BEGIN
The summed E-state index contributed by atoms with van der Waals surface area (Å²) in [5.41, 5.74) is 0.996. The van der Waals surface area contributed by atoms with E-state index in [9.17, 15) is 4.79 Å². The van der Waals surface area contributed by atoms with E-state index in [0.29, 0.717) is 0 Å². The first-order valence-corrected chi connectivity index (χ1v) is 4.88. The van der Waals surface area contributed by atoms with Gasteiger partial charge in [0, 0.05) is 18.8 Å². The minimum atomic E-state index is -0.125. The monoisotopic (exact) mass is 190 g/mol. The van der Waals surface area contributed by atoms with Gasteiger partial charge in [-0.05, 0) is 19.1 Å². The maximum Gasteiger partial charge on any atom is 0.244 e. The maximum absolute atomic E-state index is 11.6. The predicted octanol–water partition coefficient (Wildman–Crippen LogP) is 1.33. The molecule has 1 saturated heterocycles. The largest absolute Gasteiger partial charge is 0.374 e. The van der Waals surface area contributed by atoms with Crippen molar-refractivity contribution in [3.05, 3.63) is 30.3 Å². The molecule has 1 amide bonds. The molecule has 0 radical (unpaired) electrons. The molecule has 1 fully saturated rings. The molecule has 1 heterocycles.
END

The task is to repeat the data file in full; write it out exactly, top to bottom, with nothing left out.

The summed E-state index contributed by atoms with van der Waals surface area (Å²) in [5.41, 5.74) is 0.996. The van der Waals surface area contributed by atoms with E-state index in [9.17, 15) is 4.79 Å². The van der Waals surface area contributed by atoms with E-state index in [0.29, 0.717) is 0 Å². The first-order valence-corrected chi connectivity index (χ1v) is 4.88. The van der Waals surface area contributed by atoms with Gasteiger partial charge in [0, 0.05) is 18.8 Å². The minimum atomic E-state index is -0.125. The monoisotopic (exact) mass is 190 g/mol. The van der Waals surface area contributed by atoms with Gasteiger partial charge in [-0.05, 0) is 19.1 Å². The maximum Gasteiger partial charge on any atom is 0.244 e. The maximum absolute atomic E-state index is 11.6. The predicted octanol–water partition coefficient (Wildman–Crippen LogP) is 1.33. The molecule has 1 saturated heterocycles. The largest absolute Gasteiger partial charge is 0.374 e. The van der Waals surface area contributed by atoms with Crippen molar-refractivity contribution in [3.05, 3.63) is 30.3 Å². The molecule has 1 amide bonds. The molecule has 0 radical (unpaired) electrons. The molecule has 1 fully saturated rings. The molecule has 1 heterocycles.